The world of information management is one of the fastest-moving in business judging by the events of 2017 – and 2018 could be the year when it starts to catch up with us

Rapid changes in technology and software systems have resulted in many companies failing to protect their business against software obsolescence.

As a result, long-term digital preservation is set to be a major growth area next year and beyond, as companies seek to hold onto their corporate memory.

Changes in legislation are also likely to have an effect on the industry next year alongside increasing storage costs and a boost in global data handling.

1. Long term digital preservation

It is estimated that 98% of organisations need to keep digital records for the long-term because of issues relating to compliance, legal defence, litigation and enduring corporate backing.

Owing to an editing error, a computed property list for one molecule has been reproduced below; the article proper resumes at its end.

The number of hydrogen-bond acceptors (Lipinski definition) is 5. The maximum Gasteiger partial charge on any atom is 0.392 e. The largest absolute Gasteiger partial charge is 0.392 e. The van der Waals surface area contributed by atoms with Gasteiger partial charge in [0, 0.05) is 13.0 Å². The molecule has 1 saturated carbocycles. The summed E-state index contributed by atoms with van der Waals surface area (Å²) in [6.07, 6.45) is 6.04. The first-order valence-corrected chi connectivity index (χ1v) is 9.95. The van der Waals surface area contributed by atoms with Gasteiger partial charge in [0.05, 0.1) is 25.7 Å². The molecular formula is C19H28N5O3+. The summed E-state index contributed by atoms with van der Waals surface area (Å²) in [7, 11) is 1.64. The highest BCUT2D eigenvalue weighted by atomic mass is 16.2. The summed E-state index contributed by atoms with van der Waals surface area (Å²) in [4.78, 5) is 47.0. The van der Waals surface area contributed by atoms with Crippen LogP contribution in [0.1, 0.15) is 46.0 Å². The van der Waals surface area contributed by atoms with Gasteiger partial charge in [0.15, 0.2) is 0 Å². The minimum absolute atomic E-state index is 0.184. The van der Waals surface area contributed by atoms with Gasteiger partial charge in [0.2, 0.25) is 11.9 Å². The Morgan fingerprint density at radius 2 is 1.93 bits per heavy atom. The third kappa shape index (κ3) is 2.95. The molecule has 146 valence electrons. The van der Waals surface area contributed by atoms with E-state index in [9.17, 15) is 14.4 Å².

For example, nowadays building firms must keep a full record of all projects – from blueprints to what batch of steel was used during construction.

In a lot of cases, this information is expected to stay on file for 30-40 years after building work is completed, in case repairs are required or a legal case arises.

With such vast amounts of information needing to be saved, we are seeing more and more companies utilising cloud services such as Amazon Web Services, Office 365, Google Box and Dropbox.

This is a cheap and effective short-term solution but, poses a real threat in the long-term. Software and hardware obsolescence is a constant challenge.

In fact, in reality, any content older than 10 years is at risk of becoming unreadable as hardware, operating systems, programmes and file formats continue to rapidly develop and deliver more complex user experiences.

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